The Key To Being A Smart City Is Good Governance: “Smart Governance”

What’s it take to be a smart city? Is it smart transportation, such as sensors in parking spaces that call out to drivers like sirens calling to Ulysses as he headed back to Ithaca? Or parking meters sending SMS messages to alert those parked that their time is up, like a baby bird calling to be fed? Is it smart buildings that turn the lights on when you enter or off when you leave? Is it smart waste management? Is it smart energy grids? Is it smart water systems? Or smart administration? All of these help make city services and operations more efficient. But the real key to being smart is to have an overall management system that allows leaders to coordinate across these smart systems, capturing and sharing the data generated and using it to inform new policies and city programs. Smart cities require good – “smart” – governance and the processes and tools that enable it.

Increasingly, city leaders are adopting enterprise management practices – and technologies – in order to improve city governance. Smart city leaders:

  • Match budgeted spending with performance objectives.
  • Adopt enterprise apps such as EAM, ERP, and CRM in shared or cloud models.
  • Appoint professional operational and IT management to coordinate.
  • Implement regular process and performance reviews – and supporting technologies.
  • Establish integrated reporting for greater transparency.

All of these provide opportunities for technology vendors and service providers. 

In a previous blog post, I discuss the efforts to better inform and serve citizens through open data and 311 initiatives. These services provide additional mechanisms for collecting direct feedback. Combining this data with program performance tracking and data analytics tools, city leaders are able to do scenario planning and make more informed policy decisions, completing the cycle of smart city governance. The graphic above illustrates the cycle with the technologies that enable each step – and highlights the central role of data and system integration.

Making a city smart is a complex, multi-technology undertaking, requiring a wide range of tools to bring it all together. Many smart city projects have started with the most critical pain points in the city – which makes sense. But technology providers must focus on the bigger picture as well as the sector-specific offerings. Good governance requires integration, data capture and analytics, and better tools to enable city leaders to leverage this data to better serve their citizens.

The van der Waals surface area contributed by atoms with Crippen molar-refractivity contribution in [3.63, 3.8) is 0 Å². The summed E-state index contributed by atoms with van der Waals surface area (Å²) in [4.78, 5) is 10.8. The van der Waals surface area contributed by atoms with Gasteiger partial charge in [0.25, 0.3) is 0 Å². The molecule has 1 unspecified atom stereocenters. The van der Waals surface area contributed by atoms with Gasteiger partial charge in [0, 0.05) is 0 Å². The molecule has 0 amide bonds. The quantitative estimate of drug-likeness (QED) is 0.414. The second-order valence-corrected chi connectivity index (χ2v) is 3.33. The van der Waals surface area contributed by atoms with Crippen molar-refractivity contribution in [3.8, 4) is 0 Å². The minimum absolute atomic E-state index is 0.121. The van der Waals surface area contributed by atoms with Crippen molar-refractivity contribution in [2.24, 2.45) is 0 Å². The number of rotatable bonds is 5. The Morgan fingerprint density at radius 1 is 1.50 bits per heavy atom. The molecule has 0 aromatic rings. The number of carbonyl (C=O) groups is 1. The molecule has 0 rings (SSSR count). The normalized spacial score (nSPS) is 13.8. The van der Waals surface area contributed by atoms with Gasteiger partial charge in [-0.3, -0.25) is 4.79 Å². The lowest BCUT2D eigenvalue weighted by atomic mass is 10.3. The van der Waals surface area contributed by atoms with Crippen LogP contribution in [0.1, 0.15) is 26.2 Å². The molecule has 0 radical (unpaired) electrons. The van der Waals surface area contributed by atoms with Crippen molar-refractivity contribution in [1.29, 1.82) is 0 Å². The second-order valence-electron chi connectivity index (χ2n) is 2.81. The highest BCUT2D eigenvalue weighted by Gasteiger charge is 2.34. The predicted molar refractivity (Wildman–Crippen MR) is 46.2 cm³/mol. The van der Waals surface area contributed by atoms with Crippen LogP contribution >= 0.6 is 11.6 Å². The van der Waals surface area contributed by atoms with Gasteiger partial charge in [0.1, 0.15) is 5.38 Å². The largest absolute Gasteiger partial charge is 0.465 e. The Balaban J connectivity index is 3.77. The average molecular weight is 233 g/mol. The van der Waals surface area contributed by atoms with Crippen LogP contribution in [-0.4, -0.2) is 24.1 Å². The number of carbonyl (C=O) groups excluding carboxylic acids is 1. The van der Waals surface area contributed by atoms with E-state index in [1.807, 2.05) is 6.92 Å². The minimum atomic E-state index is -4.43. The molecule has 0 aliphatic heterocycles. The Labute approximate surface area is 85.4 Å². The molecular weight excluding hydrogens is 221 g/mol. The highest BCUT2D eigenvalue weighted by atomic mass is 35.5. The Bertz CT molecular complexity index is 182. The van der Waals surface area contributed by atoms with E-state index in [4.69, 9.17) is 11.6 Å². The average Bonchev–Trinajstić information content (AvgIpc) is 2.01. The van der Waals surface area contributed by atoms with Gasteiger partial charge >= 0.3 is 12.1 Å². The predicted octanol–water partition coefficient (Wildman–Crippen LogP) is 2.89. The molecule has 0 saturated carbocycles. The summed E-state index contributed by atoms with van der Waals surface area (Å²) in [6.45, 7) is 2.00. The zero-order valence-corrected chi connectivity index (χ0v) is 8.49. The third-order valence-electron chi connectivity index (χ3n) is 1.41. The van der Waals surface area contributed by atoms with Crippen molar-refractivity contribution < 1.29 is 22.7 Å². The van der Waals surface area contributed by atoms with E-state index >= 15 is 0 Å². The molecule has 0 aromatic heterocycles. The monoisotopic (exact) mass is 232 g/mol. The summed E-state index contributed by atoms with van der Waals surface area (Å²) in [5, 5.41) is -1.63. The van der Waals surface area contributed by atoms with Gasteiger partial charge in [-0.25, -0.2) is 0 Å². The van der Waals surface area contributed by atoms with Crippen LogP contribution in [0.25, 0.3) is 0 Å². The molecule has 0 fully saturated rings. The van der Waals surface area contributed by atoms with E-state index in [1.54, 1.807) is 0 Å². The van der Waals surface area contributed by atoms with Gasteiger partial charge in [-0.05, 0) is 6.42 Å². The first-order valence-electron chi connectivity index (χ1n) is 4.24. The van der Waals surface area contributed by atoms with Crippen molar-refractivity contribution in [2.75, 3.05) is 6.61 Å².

Take a look at my new report, Smart City Leaders Need Better Governance Tools: Smart City Governance Brings New Opportunities For Tech Providers.

And tune into my Forrester teleconference on May 19, The Core Of A Smart City Must Be Smart Governance.

I’m always looking for great smart city and smart city governance stories. 

And, of course, feedback welcome.

Comments

governance

good stuff--practical mechanisms. but what's the point? "to better serve citizens" or to better engage citizens in their own governance? you get close to it but it would be cool to hear more about your rational for involving citizens in their own governance. otherwise, the article seems to sound a little dependent on leaders doing governance to citizens (even if it's benevolent) rather than enabling them to govern themselves.
maybe you could provide a link to an article you've done re philosophical underpinnings of the mechanisms here. again, no argument here, just interested in more.

Thanks for the comment

Great feedback. It seems obvious that citizens should be engaged in their own governance -- at least if you come from a liberal, western democracy. But why? In this case, however, I'm not arguing the normative aspects of good governance -- that is why one should engage citizens for a better democracy. I'm really just looking at it from the perspective of how governments can better perform the functions they are serving -- how can they more efficiently provide the services needed and demanded by their constituents. Cities accrue benefits from engaging citizens: (1) better feedback on existing services; (2) direct input into which services are needed; and (3) contributions to the provisioning of those services. Technology can help in either case: enabling better service delivering and enabling the feedback, integrating input across different departments, and providing the data and platform for creating some of the services.